Ever wondered why we blink our eyes?
Ophthalmologists say that it is so that our cornea (outer layer of the eye) gets cleansed and moistened by the secretions of the tear glands.
But then, adequate lubrication is provided if one blinks 2 to 4 times every minute. Whereas, in reality, we blink about 15-20 times every minute!
Why then do we blink so much?
Neuroscientists believe that blinking tends to occur whenever there is a natural break in our attention such as at the end of sentences while reading, pauses while talking and moments in movies where there was less happening like when an actor left the scene or when the camera shifted. Scientists at the Osaka University in Japan undertook a new study aimed to test whether blinking may be a way of releasing one’s attention when one is concentrating on a mental task.
In order to understand why the human eye blinks so much, Tamami Nakano and his associates at the Osaka University asked 20 students to watch “Mr Bean” (a popular British comedy that is easy to follow even without sound) videos for half an hour. While they were watching, functional MRI (fMRI) scans were done to study changes in their brain activities whenever they blinked.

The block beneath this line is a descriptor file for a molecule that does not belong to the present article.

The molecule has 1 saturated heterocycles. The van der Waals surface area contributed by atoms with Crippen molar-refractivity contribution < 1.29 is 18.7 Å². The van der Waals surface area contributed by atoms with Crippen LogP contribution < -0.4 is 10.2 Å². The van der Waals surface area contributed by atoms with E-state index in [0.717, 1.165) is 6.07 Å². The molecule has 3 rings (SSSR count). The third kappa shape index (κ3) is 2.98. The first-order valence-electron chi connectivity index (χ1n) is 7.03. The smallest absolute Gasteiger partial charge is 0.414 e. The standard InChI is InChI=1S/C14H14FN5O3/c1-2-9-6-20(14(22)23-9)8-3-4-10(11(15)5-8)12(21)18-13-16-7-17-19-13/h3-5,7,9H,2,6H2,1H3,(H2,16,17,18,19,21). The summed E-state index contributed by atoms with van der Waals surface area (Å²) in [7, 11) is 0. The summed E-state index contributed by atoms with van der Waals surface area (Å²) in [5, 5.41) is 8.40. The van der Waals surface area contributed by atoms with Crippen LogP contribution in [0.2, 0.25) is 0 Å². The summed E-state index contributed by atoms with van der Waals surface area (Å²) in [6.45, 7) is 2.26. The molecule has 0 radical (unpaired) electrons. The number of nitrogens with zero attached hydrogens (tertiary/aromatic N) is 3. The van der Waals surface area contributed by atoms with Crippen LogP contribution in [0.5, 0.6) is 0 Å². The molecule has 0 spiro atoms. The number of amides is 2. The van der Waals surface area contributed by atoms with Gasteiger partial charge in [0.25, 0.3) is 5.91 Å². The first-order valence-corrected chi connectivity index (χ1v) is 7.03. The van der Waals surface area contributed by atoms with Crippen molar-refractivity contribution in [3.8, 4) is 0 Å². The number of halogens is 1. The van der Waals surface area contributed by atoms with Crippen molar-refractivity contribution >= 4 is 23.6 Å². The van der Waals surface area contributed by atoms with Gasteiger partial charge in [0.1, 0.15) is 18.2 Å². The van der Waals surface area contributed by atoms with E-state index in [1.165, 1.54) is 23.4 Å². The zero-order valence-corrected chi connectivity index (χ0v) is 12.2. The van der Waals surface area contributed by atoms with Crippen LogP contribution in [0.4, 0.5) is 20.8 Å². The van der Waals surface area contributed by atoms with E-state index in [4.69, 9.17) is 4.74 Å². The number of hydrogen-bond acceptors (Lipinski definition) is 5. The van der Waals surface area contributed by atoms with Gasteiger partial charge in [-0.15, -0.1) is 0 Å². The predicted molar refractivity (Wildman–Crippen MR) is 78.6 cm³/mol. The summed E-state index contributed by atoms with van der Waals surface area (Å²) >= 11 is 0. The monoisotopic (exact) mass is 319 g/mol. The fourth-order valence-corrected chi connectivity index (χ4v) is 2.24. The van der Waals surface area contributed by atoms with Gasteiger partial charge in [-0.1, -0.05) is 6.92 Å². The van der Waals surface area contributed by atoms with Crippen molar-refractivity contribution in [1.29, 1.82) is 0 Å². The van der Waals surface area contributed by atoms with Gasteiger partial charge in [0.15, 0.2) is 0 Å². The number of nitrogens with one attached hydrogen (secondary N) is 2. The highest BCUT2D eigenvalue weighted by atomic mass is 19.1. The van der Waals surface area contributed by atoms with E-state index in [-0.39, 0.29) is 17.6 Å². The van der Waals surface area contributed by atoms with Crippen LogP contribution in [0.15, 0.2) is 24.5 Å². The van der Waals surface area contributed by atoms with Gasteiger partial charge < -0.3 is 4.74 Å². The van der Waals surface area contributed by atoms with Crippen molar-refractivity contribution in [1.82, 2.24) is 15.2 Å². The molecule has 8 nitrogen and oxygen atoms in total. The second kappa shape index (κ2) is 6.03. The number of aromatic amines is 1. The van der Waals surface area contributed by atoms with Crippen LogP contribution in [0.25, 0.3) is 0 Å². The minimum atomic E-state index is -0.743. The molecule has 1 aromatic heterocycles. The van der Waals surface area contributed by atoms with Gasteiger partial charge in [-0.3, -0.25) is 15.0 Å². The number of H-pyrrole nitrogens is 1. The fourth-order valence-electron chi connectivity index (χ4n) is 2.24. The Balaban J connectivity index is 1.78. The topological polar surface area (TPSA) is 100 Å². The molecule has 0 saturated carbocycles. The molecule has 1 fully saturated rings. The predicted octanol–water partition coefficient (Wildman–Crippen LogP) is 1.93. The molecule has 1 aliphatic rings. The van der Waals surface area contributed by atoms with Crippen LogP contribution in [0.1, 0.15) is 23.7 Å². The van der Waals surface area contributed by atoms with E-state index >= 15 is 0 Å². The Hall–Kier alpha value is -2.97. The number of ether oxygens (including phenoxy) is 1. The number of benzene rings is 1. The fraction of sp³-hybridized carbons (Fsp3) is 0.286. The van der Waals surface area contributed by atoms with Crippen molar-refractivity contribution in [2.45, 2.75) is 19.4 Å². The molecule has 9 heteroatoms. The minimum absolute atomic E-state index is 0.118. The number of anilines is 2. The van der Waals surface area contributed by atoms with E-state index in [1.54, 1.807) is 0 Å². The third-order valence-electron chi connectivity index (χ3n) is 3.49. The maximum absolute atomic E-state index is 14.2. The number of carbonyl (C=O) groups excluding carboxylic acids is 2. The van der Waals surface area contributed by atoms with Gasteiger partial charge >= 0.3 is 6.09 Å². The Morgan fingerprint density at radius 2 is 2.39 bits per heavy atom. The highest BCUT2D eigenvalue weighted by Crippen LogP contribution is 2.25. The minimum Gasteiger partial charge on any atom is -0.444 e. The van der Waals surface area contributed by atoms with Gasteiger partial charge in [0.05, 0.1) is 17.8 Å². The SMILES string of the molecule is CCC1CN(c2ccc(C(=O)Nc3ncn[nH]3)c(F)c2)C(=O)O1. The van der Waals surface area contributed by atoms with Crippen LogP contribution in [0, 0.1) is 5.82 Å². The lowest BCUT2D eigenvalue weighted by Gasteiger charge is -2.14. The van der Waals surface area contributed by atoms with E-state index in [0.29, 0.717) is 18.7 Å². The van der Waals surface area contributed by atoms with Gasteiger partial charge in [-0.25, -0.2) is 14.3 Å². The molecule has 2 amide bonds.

Scientists once believed that when our brain is not focused on the outside world and is at wakeful rest, a network of our brain called the default network becomes active. When our brain is focussed on a goal-oriented activity, this default network gets deactivated and areas of the brain responsible for focussing attention on the activity (called dorsal attention network) get activated.
The Japanese study found that the students blinked an average of about 17 times every minute when they were watching the video. The fMRI scans showed that shortly after the students blinked, the activity in the dorsal-attention network (involved in the active task) momentarily decreased along with a momentary increase in the default network activity (which helps in subconscious processing). Once the eyes opened again, this brain activity shifted back. Thus, a blink switches the brain from the dorsal attention network to the default network. It seems as if blinking helped the subjects to process what they saw.
In the second part of the study, scientists wanted to see if this switch in brain activity was triggered by the blinking per se or by just a momentary lack of visual stimulus. Hence, they put in short, blink-long intervals of blank screen time into the video. Surprisingly, these unnatural blinks did not trigger the same brain shift. What if you purposely closed your eyes extra hard? Unfortunately, you cannot control these switches in your brain’s functioning. The shift in brain functioning occurred only when the students blinked unconsciously.
As Malcolm Gladwell said in his book ‘Blink: The Power of Thinking without Thinking’
“There can be as much value in the blink of an eye as in months of rational analysis.”
While this small study does not solve all the mysteries of a blink, it definitely provides a clue of what is going on in this busy brain of ours in the blink of an eye!